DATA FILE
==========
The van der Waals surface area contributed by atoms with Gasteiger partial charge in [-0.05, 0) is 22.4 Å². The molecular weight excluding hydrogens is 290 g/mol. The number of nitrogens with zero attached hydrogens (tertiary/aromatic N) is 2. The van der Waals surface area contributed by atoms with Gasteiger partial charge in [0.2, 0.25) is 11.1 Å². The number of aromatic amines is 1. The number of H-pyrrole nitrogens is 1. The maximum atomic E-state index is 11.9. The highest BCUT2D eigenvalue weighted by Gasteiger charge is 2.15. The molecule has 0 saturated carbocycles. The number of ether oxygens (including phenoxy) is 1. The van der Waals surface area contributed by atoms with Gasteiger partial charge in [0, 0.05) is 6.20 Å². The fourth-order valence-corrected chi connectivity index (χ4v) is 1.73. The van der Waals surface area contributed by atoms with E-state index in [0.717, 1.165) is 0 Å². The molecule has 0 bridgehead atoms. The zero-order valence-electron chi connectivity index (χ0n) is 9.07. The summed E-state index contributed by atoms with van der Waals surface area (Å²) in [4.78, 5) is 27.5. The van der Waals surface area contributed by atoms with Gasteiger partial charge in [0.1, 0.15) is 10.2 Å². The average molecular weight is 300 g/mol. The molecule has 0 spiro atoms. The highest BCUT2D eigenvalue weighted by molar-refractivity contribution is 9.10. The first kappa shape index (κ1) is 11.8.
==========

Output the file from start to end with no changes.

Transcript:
The van der Waals surface area contributed by atoms with Gasteiger partial charge in [-0.05, 0) is 22.4 Å². The molecular weight excluding hydrogens is 290 g/mol. The number of nitrogens with zero attached hydrogens (tertiary/aromatic N) is 2. The van der Waals surface area contributed by atoms with Gasteiger partial charge in [0.2, 0.25) is 11.1 Å². The number of aromatic amines is 1. The number of H-pyrrole nitrogens is 1. The maximum atomic E-state index is 11.9. The highest BCUT2D eigenvalue weighted by Gasteiger charge is 2.15. The molecule has 0 saturated carbocycles. The number of ether oxygens (including phenoxy) is 1. The van der Waals surface area contributed by atoms with Gasteiger partial charge in [0, 0.05) is 6.20 Å². The fourth-order valence-corrected chi connectivity index (χ4v) is 1.73. The van der Waals surface area contributed by atoms with E-state index in [0.717, 1.165) is 0 Å². The molecule has 0 bridgehead atoms. The zero-order valence-electron chi connectivity index (χ0n) is 9.07. The summed E-state index contributed by atoms with van der Waals surface area (Å²) in [4.78, 5) is 27.5. The van der Waals surface area contributed by atoms with Gasteiger partial charge in [0.1, 0.15) is 10.2 Å². The average molecular weight is 300 g/mol. The molecule has 0 spiro atoms. The highest BCUT2D eigenvalue weighted by molar-refractivity contribution is 9.10. The first kappa shape index (κ1) is 11.8.